e. Even in the rare cases where an appeal lies under CPLR 5601(c), appealing under this predicate involves certain dangers that can trap the unwary appellant. To prevail on an appeal on a stipulation for a judgment absolute, the appellant must show that the Appellate Division erred as a matter of law in granting a new trial or hearing. If, however, the Court of Appeals determines that the Appellate Division's order turned on a question of fact or an exercise of discretion, the Court has no alternative but to automatically affirm and render a judgment absolute (see Clayton v Wilmot and Cassidy, 34 NY2d 992 ). Thus, if the Appellate Division reversal turned on an unpreserved issue, the determination below would be pursuant to the Appellate Division's discretionary interest of justice review powers, and the appellant would end up with an affirmance and a judgment absolute in the Court of Appeals.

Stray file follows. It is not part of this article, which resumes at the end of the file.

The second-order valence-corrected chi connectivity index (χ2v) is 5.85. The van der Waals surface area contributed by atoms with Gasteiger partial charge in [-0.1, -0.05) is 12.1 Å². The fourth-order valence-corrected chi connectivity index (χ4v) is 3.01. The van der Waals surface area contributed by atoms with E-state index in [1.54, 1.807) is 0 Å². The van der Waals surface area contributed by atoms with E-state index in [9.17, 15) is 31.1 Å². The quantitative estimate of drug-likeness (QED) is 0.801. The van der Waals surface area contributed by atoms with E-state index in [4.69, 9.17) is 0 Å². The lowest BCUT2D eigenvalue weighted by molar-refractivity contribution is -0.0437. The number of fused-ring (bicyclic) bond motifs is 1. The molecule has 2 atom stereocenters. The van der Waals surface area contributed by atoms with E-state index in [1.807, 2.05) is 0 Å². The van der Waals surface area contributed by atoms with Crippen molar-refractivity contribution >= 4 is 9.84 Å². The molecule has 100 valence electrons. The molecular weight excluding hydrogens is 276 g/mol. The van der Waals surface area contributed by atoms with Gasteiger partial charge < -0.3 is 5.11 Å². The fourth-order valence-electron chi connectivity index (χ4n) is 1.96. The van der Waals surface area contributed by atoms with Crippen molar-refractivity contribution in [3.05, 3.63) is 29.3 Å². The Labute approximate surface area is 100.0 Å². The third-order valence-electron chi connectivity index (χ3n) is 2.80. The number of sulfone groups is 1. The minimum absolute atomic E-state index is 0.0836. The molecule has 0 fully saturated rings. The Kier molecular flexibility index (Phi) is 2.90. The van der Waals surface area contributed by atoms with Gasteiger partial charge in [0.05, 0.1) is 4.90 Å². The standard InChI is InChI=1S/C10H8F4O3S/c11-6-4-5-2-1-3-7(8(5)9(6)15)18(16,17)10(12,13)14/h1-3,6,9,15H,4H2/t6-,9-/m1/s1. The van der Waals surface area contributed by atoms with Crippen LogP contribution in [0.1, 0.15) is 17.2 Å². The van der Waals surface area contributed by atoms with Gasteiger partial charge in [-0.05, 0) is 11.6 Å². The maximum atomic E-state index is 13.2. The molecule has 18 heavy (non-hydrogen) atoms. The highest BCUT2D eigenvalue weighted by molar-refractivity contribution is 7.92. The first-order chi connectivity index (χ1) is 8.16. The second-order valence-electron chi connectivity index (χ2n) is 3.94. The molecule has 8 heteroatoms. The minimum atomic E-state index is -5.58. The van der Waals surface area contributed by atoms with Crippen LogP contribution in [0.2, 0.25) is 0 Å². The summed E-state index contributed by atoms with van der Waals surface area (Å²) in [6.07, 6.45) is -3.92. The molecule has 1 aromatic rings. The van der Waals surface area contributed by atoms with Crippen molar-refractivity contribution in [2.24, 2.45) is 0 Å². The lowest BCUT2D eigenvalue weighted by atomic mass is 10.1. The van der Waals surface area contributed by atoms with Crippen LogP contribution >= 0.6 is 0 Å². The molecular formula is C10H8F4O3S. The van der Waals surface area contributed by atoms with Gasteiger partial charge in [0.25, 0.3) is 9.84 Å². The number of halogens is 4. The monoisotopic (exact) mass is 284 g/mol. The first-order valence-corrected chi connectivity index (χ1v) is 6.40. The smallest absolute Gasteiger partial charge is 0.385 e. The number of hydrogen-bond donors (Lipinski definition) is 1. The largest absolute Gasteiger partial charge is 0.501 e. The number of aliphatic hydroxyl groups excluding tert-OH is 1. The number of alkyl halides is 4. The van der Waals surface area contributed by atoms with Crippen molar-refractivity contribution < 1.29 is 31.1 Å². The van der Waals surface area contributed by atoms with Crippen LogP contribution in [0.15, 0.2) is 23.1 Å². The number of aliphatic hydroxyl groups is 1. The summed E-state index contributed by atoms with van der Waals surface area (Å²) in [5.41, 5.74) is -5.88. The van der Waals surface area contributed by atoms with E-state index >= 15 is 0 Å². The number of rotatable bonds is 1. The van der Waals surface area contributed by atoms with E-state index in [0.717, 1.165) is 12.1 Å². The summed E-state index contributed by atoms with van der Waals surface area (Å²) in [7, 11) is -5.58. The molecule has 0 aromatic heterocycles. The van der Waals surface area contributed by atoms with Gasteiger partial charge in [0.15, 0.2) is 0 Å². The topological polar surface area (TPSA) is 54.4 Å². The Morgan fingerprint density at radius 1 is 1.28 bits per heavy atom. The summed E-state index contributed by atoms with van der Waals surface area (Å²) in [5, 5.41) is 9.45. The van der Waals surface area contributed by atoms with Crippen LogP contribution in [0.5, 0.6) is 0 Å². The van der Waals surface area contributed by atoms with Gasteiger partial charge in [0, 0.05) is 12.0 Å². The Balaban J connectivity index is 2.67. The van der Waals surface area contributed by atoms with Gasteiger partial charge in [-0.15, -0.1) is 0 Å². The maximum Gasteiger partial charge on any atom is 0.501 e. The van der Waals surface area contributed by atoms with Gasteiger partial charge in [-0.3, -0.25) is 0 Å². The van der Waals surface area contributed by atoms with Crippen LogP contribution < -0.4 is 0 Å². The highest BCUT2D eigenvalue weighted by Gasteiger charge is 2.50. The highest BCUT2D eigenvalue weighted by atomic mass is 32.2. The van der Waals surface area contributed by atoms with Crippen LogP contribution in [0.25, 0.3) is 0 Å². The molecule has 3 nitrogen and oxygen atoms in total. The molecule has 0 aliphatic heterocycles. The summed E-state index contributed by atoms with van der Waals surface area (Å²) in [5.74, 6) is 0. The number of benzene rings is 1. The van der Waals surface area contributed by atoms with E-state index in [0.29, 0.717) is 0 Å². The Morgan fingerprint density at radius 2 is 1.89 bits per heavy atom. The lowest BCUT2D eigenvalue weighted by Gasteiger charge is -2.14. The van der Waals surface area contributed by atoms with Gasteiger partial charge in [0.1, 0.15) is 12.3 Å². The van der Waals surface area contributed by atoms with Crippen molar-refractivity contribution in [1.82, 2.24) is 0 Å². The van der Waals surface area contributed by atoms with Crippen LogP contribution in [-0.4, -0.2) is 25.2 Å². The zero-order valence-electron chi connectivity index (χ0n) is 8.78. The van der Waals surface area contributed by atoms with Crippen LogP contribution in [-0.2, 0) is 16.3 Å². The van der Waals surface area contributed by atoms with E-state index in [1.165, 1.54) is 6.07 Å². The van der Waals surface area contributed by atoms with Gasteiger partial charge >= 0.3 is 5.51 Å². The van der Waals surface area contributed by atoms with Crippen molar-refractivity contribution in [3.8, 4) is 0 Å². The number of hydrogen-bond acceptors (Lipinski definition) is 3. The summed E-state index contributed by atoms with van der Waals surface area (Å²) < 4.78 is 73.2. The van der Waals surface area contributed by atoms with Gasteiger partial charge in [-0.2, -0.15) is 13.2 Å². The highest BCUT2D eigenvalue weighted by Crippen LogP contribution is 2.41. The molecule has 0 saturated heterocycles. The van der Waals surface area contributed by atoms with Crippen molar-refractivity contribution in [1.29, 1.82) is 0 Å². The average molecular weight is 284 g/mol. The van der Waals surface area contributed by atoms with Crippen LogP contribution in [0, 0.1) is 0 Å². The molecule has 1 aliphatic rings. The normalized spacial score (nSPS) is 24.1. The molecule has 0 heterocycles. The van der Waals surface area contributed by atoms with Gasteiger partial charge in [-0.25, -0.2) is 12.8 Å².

5. Appeal Pursuant to CPLR 5601(d)
a. This jurisdictional predicate permits review of an Appellate Division order that satisfies all of the jurisdictional requirements for an appeal as of right pursuant to CPLR 5601(a) or (b)(1), except finality, on the basis of a subsequent order or judgment which finally determines the action or proceeding in which the earlier Appellate Division order was issued. Only the earlier nonfinal order is reviewed on such an appeal (CPLR 5501[b]; see Matter of Greatsinger, 66 NY2d 680, 682-683 ; Matter of Farber v U.S. Trucking Corp., 26 NY2d 44, 55 ).